C. Douglas' duplicity
II. kills Hotspur
III. saves his father's life
B. II and III only
C. I and III only
B. King Henry to Lord Douglas
C. Hal to the cowardly Falstaff
11. Discuss how Hotspur and Falstaff serve as models for Prince Hal.
12. What is the relationship between King Henry and Falstaff?
13. Compare the various speeches on Henry's usurpation of the crown.
14. Discuss the motives for the Percy rebellion.
11. Honor is one of the most frequently occurring words in the play. Focus on three characters- most likely Hotspur, Falstaff, and Prince Hal- and discuss what honor means to each. Pay particular attention to: Hotspur's reactions in Act I, Scene iii, and throughout Act IV; to Falstaff's speeches on honor in Act V; and to Prince Hal's discussion of the drawers in Act II, Scene iv and his promises to King Henry in Act III, Scene ii. Then you could focus on the battle of Shrewsbury, where the honor of all three characters is tested. Explain how this is done, and what you learn about the characters as a result. Talk about how the pursuit or avoidance of honor guides the characters' action. In your summing up, discuss the relationship between kingship and honor, and between politics and honor. How does Shakespeare's exploration of the many definitions of honor affect your interpretation of the plot?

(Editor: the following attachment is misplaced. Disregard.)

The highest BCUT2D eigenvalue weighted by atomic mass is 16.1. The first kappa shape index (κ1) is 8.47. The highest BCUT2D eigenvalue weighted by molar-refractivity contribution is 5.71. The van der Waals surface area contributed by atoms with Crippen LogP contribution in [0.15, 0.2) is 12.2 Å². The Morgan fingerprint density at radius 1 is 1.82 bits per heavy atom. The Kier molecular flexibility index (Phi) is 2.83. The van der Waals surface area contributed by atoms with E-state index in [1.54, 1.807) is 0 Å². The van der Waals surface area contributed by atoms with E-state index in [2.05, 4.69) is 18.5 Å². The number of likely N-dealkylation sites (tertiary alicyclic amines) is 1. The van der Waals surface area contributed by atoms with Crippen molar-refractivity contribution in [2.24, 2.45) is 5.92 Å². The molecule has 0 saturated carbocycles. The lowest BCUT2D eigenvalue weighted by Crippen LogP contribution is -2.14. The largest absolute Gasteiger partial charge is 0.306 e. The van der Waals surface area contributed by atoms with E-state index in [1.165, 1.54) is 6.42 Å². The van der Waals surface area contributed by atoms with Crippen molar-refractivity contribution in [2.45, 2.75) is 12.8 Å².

12. Start by describing each world separately. Who lives in the court, and who in the tavern? Talk about the fact that only Prince Hal lives in both, and why. What are the characters' professions and interests? How do they talk?
Then discuss the relationship between court and tavern. What is common to both worlds? (How are rebellion and robbery related in the play?)